Horror Month 2016 Day 1: White Zombie

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As Halloween beckons, I want to tell you about one of my favorite spooky films — and one of the best performances Bela Lugosi ever gave on screen.

I’m speaking, of course, of 1932’s White Zombie.

“What?” I hear you say. “Don’t think I’ve ever heard of it.”

Can’t blame you. While most of the other horror films of the era — Dracula, FrankensteinThe Wolf Man, The Mummy, and even The Invisible Man – have a strong and iconic presence in our pop culture consciousness, White Zombie seems to have disappeared off the map. In the grand scheme of horror films, it’s been relegated to the status of lesser babka.

Certainly, there are reasons — for one, the film was thought lost until a print was rediscovered in the 1960s; for another, there is no real “monster” in the film, only monstrous actions, and chilling atmosphere.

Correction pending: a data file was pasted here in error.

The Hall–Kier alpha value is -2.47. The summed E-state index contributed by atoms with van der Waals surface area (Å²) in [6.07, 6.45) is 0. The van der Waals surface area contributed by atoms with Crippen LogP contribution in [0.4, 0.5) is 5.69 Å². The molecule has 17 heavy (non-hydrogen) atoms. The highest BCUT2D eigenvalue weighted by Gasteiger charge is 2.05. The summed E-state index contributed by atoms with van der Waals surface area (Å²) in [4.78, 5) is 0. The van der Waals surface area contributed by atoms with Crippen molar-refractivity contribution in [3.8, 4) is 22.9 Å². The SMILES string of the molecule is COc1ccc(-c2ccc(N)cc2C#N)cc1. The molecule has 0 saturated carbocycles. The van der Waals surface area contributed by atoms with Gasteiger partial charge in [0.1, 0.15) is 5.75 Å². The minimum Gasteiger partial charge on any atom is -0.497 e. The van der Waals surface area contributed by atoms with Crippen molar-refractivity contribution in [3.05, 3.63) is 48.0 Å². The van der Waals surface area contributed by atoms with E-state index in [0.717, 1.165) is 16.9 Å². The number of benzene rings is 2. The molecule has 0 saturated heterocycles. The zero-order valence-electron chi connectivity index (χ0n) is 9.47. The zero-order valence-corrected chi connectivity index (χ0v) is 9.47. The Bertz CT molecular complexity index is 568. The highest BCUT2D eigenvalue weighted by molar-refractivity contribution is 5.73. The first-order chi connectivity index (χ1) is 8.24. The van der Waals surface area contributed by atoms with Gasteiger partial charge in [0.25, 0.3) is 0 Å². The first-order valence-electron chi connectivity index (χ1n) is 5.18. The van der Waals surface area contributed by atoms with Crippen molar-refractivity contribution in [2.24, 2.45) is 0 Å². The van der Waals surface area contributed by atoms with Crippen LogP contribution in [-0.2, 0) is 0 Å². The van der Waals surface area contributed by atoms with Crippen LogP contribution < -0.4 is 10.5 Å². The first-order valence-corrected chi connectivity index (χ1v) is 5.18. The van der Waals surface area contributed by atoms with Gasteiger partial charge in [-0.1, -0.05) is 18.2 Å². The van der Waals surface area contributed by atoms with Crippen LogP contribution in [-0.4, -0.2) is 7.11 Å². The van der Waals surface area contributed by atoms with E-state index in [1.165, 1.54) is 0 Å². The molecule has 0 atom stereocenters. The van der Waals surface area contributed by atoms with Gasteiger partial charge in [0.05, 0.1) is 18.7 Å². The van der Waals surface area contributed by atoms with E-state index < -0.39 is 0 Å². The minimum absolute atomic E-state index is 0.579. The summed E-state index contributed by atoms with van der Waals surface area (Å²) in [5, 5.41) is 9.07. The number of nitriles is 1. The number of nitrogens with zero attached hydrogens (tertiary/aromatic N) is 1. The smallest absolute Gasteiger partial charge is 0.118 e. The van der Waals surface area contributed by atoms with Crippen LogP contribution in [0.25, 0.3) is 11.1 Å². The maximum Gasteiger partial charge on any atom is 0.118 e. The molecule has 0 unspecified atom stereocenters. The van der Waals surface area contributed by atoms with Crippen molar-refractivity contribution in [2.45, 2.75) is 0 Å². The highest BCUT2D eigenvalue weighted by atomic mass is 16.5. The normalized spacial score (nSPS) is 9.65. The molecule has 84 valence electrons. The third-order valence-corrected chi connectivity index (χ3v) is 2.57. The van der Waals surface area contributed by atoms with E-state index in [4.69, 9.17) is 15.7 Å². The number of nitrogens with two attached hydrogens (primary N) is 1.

For me, though, this is a film that I have to watch at least a couple of times during the “Auguseptoberween” season, and it never fails to give me a bit of a creep.

Here’s the plot: We learn by way of backstory that two young American lovers — Neil (John Harron) and Madeline (Madge Bellamy) met a Haitian plantation owner, M. Beaumont (Robert Frazer) while traveling. Beaumont, we learn, is smitten by Madeline’s charms. She, however, is promised to marry Neil, and they are shortly to be wed.